Use creative fiction elements in nonfiction book

Among the biggest mistakes beginning writers of nonfiction books make is to write text as if it were an encyclopedic rendering of information or an academic lecture. This straightforward, just-the-facts approach invariably comes off as dry and eventually will bore most readers.

Instead, you can use elements of creative fiction elements to pep up your nonfiction book. There are several different techniques used in novels and short stories that can work in nonfiction.

In a scene, you recreate an actual incident that occurred to you. For example, if writing a travelogue about driving cross country, you might tell about the time your tire went flat in the long expanse of empty Arizona desert and there is no cell phone service. You show rather than tell what occurred. The scene, however, must have a point to it. In the travelogue, it might be to suggest how even in our technological era in which we’re always plugged in, there still are places in America where one can be horribly helpless; showing this can deliver the message more powerfully than telling it.

Another technique is describing what a place, person or object looks like. These details usually appeal to our five senses. For example, in the travelogue, the author might describe how the Front Range of the Rocky Mountains rises out of the horizon as approaching it from eastern Colorado. Such imagery gives the reader a sense of being there, of experiencing it with you.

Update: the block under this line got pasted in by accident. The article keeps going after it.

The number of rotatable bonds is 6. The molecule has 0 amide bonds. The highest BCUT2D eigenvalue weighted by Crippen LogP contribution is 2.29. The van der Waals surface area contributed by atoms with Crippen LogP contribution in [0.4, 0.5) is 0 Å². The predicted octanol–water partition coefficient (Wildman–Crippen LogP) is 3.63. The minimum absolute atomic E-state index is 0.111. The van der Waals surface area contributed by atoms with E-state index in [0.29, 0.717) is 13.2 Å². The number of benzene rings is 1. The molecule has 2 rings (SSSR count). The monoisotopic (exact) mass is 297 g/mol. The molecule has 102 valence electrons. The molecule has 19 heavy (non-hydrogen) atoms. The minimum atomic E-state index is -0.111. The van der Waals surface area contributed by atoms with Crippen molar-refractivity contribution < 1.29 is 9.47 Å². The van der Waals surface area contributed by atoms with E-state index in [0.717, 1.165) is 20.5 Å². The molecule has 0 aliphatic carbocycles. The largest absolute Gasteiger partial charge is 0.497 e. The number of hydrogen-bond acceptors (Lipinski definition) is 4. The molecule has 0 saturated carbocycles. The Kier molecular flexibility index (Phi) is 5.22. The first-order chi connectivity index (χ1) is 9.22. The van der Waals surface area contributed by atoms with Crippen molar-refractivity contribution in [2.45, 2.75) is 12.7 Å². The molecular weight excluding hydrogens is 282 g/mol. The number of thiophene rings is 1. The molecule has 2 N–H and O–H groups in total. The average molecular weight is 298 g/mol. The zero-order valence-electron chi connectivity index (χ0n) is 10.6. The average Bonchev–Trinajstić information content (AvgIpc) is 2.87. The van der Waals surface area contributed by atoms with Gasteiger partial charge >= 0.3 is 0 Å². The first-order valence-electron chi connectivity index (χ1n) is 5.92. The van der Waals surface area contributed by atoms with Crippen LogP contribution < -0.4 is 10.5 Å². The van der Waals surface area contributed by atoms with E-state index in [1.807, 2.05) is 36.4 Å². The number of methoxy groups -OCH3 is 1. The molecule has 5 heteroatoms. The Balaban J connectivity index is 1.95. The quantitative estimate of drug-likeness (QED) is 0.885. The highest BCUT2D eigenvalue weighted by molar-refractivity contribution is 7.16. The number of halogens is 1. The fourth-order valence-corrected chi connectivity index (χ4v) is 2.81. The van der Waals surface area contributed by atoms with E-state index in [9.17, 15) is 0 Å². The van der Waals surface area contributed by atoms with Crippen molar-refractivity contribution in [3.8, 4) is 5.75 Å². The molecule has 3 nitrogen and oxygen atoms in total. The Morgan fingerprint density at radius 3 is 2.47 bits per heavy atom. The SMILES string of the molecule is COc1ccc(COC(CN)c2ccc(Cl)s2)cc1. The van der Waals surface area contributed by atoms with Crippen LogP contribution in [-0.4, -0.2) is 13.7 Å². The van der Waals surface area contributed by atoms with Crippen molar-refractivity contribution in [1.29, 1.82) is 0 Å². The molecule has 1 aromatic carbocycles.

Another creative fiction element that can be used is including a conversation between people. This helps bring alive the person the narrator is talking with. It works especially well if that person has a colorful personality and responds in an unanticipated way. Perhaps in the travelogue the conversation with an old timer at a gas station in a small Utah town is repeated; this could give a flavor of the area and show the difference in viewpoints of locals to those traveling through.

In fiction, the intensity increases as the story unfolds, as the reader waits to see how it all ends. This sense of anticipation also can be utilized in nonfiction. In the travelogue, the narrator may be trying to obtain a goal by driving across the country and saves the “holy grail” destination for last; suspense can be created by keeping the reader guessing if he actually will make it. Individual scenes and chapters also can be packed with suspense.

When using any of these techniques, always be sure that you’re being truthful about what occurred. Making up something so that the element works only undercuts the validity of your nonfiction work.


My name is Rob Bignell. I’m an affordable, professional editor who runs Inventing Reality Editing Service, which meets the manuscript needs of writers both new and published. I also offer a variety of self-publishing services. During the past decade, I’ve helped more than 300 novelists and nonfiction authors obtain their publishing dreams at reasonable prices. I’m also the author of the 7 Minutes a Day… writing guidebooks, four nonfiction hiking guidebook series, and the literary novel Windmill. Several of my short stories in the literary and science fiction genres also have been published.